Inventing New Knowledge: An Invitation

By Kathryn Leonard, Associate Professor of Mathematics and Director of the Center for Integrative Studies

Faculty_Student research, spring 2012

What do you get when you put a firefighter, x-ray technician, deli worker, and dirt bike enthusiast together in one room? A CI student research group! This year, eight students under my supervision are mathematically modeling shapes of objects in images. Some students will develop new mathematical theory, others will predict forest fire growth, still others will archive dance choreography.

After graduation, my research students typically enter graduate programs in mathematics or statistics, or begin work at places like Jet Propulsion Laboratory and Naval Air Systems Command. One student now at Lockheed-Martin spent most of her job interview answering questions about her research project. Indeed, she credits her research experience for landing the job. Why? Because research involves facing a problem with no known solution and figuring out how to solve it. In other words, research is a lot like handling problems in real life. Participating in research shows employers you are willing to reach beyond standard expectations, and that you can apply knowledge to new situations.

CI offers many opportunities for student research.

  • The Hank Lacayo Institute Research Fellows Program funds students up to $3000 per year to work with a faculty member on a research project of the student’s choosing. The first cohort of HLI Research Fellows will be announced in October.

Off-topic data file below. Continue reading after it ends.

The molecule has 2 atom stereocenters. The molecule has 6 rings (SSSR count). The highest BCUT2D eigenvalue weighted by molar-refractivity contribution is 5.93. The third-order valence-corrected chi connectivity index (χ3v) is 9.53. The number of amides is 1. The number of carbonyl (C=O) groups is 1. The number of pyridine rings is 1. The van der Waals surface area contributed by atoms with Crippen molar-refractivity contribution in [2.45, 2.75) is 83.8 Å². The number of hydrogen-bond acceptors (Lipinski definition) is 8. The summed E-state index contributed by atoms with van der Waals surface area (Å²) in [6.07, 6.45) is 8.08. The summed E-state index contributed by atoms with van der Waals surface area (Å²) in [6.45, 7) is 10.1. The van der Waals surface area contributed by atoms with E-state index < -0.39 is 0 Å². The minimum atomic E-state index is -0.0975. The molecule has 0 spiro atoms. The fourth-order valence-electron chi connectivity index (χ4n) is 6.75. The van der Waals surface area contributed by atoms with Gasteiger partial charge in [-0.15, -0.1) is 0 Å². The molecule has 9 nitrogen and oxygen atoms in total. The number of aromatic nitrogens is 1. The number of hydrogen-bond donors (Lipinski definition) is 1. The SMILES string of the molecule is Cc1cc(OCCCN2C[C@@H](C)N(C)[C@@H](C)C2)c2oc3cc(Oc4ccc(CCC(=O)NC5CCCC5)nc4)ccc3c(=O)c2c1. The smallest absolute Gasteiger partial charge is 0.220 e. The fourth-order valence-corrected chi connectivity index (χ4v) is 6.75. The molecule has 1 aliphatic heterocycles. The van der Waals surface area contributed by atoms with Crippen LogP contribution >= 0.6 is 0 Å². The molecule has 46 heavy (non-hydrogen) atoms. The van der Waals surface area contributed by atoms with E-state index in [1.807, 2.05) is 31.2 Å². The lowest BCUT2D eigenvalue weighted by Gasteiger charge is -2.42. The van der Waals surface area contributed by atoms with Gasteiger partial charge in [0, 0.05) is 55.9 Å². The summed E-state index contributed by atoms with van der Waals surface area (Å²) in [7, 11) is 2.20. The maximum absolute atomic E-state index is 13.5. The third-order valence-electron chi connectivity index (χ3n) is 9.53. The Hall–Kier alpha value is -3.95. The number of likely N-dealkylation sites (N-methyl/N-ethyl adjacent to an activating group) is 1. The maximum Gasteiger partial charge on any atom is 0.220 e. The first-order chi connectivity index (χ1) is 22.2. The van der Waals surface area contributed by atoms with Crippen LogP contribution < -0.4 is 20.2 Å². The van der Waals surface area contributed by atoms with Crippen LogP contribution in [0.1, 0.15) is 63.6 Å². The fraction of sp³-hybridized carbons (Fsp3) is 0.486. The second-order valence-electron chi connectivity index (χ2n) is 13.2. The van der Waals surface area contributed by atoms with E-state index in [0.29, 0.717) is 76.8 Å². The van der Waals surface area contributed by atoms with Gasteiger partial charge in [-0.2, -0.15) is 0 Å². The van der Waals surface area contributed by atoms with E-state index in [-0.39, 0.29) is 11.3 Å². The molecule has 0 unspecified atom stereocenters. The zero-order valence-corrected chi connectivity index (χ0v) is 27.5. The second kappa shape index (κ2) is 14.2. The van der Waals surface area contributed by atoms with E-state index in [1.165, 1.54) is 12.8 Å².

• SPIRaL courses, UNIV 198, 298, 398, engage students in interdisciplinary research starting in freshman year. An upcoming 198 course will tackle an art mystery that developed when a ceramicist famous for his yellow glaze died without sharing the recipe. Students will work to reconstruct the glaze using techniques from chemistry and art.
  • UNIV 498 courses involve students in faculty research. Students in an archaeologist’s 498 course retrieve and analyze artifacts from ancient Chumash sites. In a computer scientist’s course, students design soccer-playing robots. Education students study the impact of advocacy groups on disability awareness.
  • Many individual faculty support research students outside a formal program. In biology, one such group explores bee pollination behavior.
  • Research opens doors for students even before they graduate. A UNIV 298 student cites her research experience as the reason she was selected for a summer internship studying abalone. CI’s two Goldwater Scholars earned the honor because of their research success as sophomores. More generally, engaging students in research increases graduation rates, improves grades, and boosts satisfaction with college.

What are you waiting for? Find (or fund!) a project today.